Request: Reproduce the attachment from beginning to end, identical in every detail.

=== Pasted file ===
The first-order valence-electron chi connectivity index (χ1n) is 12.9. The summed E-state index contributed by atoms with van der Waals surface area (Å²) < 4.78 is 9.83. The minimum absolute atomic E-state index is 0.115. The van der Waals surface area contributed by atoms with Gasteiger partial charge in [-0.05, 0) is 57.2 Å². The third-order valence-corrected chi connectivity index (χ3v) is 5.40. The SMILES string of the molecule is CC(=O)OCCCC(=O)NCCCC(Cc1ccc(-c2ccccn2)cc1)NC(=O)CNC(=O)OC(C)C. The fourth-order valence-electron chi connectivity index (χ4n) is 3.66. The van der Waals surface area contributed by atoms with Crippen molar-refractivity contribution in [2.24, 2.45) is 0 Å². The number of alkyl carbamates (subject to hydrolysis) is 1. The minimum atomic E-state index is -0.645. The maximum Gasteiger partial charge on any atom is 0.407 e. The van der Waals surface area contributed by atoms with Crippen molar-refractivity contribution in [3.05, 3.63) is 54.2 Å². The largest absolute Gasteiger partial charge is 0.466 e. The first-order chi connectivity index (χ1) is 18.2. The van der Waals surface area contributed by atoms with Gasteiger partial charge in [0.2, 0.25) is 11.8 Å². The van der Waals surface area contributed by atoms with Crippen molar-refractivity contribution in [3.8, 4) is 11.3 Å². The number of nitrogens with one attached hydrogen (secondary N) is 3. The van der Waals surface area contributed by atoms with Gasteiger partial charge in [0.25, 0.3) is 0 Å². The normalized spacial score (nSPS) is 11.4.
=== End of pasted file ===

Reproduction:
The first-order valence-electron chi connectivity index (χ1n) is 12.9. The summed E-state index contributed by atoms with van der Waals surface area (Å²) < 4.78 is 9.83. The minimum absolute atomic E-state index is 0.115. The van der Waals surface area contributed by atoms with Gasteiger partial charge in [-0.05, 0) is 57.2 Å². The third-order valence-corrected chi connectivity index (χ3v) is 5.40. The SMILES string of the molecule is CC(=O)OCCCC(=O)NCCCC(Cc1ccc(-c2ccccn2)cc1)NC(=O)CNC(=O)OC(C)C. The fourth-order valence-electron chi connectivity index (χ4n) is 3.66. The van der Waals surface area contributed by atoms with Crippen molar-refractivity contribution in [2.24, 2.45) is 0 Å². The number of alkyl carbamates (subject to hydrolysis) is 1. The minimum atomic E-state index is -0.645. The maximum Gasteiger partial charge on any atom is 0.407 e. The van der Waals surface area contributed by atoms with Crippen molar-refractivity contribution in [3.05, 3.63) is 54.2 Å². The largest absolute Gasteiger partial charge is 0.466 e. The first-order chi connectivity index (χ1) is 18.2. The van der Waals surface area contributed by atoms with Gasteiger partial charge in [0.2, 0.25) is 11.8 Å². The van der Waals surface area contributed by atoms with Crippen molar-refractivity contribution in [3.8, 4) is 11.3 Å². The number of nitrogens with one attached hydrogen (secondary N) is 3. The van der Waals surface area contributed by atoms with Gasteiger partial charge in [0.25, 0.3) is 0 Å². The normalized spacial score (nSPS) is 11.4.